Simulators simplifies e-train design

(Image courtesy of Qorvo)

A new version of the Spice analogue simulator called Qspice can simplify the development of motor control for EV powertrains and other vehicle motors (writes Nick Flaherty).

The Qspice simulator has been written by Mike Englehardt, the creator of several versions of the Spice analogue simulator. It can integrate digital elements such as controllers with no performance penalties alongside the analogue power device simulation.

A key aspect of Qspice is that the digital models can be as detailed as the Verilog code of a microcontroller that is used to build the controllers in silicon. The simulator is written so that the digital elements are not run in an interpreter but as native object code on the Intel processor to avoid impacting on the Spice simulation, said Englehardt.

The simulator has been adopted by Qorvo as Qspice and runs on Windows PCs with GPU accelerators for high-quality real-time graphics.

“There is a collection of 62 circuits that are used as a torture test, and Qspice is the first one that can run all of these and in most cases is in first place,” said Jeff Strang, general manager of the power business at Qorvo, which has the sole distribution rights for Qspice.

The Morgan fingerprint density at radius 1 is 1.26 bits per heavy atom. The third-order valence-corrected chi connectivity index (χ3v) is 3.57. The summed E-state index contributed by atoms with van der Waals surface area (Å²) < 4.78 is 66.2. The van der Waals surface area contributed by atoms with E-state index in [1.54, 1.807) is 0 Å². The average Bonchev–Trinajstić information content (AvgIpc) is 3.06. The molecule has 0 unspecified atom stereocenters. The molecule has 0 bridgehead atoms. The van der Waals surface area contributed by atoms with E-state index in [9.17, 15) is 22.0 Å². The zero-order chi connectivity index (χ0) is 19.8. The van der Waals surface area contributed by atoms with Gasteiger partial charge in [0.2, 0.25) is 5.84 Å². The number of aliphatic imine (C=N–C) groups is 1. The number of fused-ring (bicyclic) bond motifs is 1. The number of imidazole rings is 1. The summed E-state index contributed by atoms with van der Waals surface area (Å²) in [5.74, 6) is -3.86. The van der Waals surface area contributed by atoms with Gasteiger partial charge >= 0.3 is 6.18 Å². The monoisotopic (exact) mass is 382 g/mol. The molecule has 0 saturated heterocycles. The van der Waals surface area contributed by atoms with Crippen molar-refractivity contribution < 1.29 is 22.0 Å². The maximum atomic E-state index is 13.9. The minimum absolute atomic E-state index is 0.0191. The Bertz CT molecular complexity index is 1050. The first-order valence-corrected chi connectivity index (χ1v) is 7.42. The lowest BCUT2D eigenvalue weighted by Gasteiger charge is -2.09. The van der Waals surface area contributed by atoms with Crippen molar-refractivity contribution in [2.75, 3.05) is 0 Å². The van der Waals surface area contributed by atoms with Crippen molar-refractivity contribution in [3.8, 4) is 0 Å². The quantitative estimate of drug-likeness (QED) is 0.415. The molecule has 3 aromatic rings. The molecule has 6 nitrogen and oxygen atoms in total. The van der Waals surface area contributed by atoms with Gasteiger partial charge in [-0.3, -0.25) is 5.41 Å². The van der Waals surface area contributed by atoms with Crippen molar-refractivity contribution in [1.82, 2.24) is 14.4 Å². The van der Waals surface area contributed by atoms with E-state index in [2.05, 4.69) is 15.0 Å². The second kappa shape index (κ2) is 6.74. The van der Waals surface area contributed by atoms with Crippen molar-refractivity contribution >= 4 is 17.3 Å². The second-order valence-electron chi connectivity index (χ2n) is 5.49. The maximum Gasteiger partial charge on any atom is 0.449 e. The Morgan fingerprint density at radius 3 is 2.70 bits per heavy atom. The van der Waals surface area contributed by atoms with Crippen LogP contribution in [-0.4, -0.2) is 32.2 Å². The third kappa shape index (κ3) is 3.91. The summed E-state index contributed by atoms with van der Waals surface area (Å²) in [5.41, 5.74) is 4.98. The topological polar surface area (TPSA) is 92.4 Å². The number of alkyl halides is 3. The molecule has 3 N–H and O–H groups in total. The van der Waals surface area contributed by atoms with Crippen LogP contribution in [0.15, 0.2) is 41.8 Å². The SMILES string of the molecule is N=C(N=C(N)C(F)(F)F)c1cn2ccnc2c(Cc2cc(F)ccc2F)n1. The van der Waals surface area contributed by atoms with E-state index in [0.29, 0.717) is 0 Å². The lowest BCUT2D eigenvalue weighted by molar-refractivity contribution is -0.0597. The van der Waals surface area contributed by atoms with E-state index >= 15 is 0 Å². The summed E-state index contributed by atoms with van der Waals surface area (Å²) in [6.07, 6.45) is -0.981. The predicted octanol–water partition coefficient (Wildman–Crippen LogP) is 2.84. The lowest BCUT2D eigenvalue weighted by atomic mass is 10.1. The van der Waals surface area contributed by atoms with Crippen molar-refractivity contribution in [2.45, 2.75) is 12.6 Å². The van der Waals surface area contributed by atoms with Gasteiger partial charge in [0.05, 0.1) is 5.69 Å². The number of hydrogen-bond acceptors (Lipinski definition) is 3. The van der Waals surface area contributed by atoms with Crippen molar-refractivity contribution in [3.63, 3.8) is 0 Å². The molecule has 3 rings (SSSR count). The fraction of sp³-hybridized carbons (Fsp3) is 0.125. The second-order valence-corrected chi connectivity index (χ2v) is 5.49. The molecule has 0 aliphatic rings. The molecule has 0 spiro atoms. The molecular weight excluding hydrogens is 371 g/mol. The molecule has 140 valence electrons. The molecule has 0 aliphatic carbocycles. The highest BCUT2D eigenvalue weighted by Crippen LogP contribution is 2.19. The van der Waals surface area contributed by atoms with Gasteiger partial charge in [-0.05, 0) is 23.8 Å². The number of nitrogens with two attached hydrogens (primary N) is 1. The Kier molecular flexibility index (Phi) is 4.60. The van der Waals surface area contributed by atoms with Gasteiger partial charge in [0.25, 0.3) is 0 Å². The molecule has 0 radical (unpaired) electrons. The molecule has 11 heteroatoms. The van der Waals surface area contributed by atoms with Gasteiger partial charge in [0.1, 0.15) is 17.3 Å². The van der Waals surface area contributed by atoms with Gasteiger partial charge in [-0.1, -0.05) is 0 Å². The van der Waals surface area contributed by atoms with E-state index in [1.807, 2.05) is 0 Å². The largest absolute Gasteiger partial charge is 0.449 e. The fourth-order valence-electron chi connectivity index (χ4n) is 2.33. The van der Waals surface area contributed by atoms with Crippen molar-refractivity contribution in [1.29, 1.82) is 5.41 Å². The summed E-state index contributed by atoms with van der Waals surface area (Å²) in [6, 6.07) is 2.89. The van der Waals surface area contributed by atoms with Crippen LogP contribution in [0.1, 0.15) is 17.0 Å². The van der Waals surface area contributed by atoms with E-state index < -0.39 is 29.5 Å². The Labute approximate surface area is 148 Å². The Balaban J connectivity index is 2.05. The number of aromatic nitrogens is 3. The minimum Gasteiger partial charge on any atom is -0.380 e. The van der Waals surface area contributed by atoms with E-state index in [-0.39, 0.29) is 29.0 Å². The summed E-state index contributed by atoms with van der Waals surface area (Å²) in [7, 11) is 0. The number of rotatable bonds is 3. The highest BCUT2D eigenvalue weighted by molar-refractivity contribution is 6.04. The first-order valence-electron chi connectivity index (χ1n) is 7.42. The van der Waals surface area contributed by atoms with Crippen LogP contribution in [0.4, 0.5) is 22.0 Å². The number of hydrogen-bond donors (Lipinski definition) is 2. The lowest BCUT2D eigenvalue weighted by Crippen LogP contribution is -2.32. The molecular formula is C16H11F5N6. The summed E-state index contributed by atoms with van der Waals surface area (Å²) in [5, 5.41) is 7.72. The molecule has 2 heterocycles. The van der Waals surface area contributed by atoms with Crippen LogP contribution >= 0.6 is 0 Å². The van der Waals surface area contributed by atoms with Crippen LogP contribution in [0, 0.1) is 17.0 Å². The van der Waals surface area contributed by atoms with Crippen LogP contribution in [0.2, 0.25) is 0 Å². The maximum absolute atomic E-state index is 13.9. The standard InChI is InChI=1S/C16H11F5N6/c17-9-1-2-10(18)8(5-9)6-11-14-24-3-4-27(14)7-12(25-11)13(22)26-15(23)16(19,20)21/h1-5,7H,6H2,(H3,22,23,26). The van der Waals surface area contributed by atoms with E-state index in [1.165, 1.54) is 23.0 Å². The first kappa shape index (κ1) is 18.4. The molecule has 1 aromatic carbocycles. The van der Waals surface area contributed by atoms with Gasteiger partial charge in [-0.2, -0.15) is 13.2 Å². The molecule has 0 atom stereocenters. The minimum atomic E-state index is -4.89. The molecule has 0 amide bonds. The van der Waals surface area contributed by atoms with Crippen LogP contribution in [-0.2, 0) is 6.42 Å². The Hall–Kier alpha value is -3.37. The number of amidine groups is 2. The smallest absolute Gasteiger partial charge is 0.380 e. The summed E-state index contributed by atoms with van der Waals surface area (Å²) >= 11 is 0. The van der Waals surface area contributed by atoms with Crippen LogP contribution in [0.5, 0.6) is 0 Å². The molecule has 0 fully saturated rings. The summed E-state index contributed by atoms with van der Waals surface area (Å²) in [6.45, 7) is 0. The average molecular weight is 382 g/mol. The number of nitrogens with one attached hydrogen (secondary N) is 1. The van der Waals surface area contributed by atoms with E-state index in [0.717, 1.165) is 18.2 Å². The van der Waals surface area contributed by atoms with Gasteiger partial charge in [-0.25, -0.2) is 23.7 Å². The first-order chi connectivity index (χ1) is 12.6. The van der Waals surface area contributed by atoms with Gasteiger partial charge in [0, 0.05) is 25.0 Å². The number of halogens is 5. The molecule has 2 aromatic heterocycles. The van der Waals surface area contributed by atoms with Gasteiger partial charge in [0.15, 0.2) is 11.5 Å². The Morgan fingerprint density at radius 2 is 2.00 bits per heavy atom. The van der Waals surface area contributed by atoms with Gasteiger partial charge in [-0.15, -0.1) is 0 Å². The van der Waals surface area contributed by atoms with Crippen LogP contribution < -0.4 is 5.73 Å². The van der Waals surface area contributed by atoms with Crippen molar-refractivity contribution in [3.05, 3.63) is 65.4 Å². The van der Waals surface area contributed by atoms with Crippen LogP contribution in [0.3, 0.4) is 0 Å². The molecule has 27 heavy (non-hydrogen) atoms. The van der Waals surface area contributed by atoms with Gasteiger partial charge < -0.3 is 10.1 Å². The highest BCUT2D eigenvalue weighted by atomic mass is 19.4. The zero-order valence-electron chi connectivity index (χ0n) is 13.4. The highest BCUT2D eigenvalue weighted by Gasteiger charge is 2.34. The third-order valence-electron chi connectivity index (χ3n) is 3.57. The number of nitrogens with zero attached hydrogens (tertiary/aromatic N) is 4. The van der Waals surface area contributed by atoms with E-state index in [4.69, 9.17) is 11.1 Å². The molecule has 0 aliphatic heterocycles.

It will be free and unrestricted for commercial use. Models of devices can be hosted by semiconductor companies, and Qorvo is working with microcontroller designers to make models available. The models can also be encrypted by the developers to run on the simulator, allowing a wider ecosystem of IP to be used securely.

Strang pointed to a three-phase traction 150kW inverter design using the Qorvo SiC cascode devices from UnitedSIC. “You can open the model in Qspice and run detailed simulations on each of the FETs as well as the whole design,” he said.

“A motor controller these days is not just the control signals; now there’s a complex microcontroller, and Qspice can simulate that entire digital simulation as a circuit block in a C++ behavioural model,” he added.